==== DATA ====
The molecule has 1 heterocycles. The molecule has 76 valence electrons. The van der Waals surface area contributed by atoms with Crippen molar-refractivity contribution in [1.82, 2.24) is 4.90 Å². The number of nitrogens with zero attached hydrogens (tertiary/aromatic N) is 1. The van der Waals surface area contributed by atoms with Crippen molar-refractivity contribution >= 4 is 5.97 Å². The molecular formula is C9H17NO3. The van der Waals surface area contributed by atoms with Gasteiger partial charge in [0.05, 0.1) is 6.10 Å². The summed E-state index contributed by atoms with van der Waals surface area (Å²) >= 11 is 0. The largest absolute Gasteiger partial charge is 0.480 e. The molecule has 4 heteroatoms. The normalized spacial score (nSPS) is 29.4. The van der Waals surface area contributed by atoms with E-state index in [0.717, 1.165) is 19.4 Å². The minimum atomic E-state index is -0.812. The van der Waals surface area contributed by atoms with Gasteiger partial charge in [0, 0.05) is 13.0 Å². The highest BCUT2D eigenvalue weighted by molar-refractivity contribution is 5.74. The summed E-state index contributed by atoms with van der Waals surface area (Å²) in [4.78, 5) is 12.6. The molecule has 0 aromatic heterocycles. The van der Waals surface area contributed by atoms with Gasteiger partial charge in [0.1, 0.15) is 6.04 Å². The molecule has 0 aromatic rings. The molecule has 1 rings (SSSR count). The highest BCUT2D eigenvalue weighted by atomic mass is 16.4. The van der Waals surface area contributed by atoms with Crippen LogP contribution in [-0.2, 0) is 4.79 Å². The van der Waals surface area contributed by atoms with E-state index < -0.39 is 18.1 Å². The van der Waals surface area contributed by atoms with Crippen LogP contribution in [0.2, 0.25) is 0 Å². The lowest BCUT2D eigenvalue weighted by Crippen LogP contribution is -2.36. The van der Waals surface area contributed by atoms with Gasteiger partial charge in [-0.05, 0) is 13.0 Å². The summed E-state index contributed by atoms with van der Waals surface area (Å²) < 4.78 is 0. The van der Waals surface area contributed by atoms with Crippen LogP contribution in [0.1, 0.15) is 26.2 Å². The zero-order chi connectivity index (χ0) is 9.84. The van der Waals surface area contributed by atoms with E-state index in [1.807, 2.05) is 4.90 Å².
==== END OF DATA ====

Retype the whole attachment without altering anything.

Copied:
The molecule has 1 heterocycles. The molecule has 76 valence electrons. The van der Waals surface area contributed by atoms with Crippen molar-refractivity contribution in [1.82, 2.24) is 4.90 Å². The number of nitrogens with zero attached hydrogens (tertiary/aromatic N) is 1. The van der Waals surface area contributed by atoms with Crippen molar-refractivity contribution >= 4 is 5.97 Å². The molecular formula is C9H17NO3. The van der Waals surface area contributed by atoms with Gasteiger partial charge in [0.05, 0.1) is 6.10 Å². The summed E-state index contributed by atoms with van der Waals surface area (Å²) >= 11 is 0. The largest absolute Gasteiger partial charge is 0.480 e. The molecule has 4 heteroatoms. The normalized spacial score (nSPS) is 29.4. The van der Waals surface area contributed by atoms with E-state index in [0.717, 1.165) is 19.4 Å². The minimum atomic E-state index is -0.812. The van der Waals surface area contributed by atoms with Gasteiger partial charge in [0, 0.05) is 13.0 Å². The highest BCUT2D eigenvalue weighted by molar-refractivity contribution is 5.74. The summed E-state index contributed by atoms with van der Waals surface area (Å²) in [4.78, 5) is 12.6. The molecule has 0 aromatic heterocycles. The van der Waals surface area contributed by atoms with Gasteiger partial charge in [0.1, 0.15) is 6.04 Å². The molecule has 0 aromatic rings. The molecule has 1 rings (SSSR count). The highest BCUT2D eigenvalue weighted by atomic mass is 16.4. The van der Waals surface area contributed by atoms with Crippen LogP contribution in [-0.2, 0) is 4.79 Å². The van der Waals surface area contributed by atoms with E-state index < -0.39 is 18.1 Å². The van der Waals surface area contributed by atoms with Crippen LogP contribution in [0.2, 0.25) is 0 Å². The lowest BCUT2D eigenvalue weighted by Crippen LogP contribution is -2.36. The van der Waals surface area contributed by atoms with Gasteiger partial charge in [-0.05, 0) is 13.0 Å². The summed E-state index contributed by atoms with van der Waals surface area (Å²) < 4.78 is 0. The van der Waals surface area contributed by atoms with Crippen LogP contribution in [0.1, 0.15) is 26.2 Å². The zero-order chi connectivity index (χ0) is 9.84. The van der Waals surface area contributed by atoms with E-state index in [1.807, 2.05) is 4.90 Å².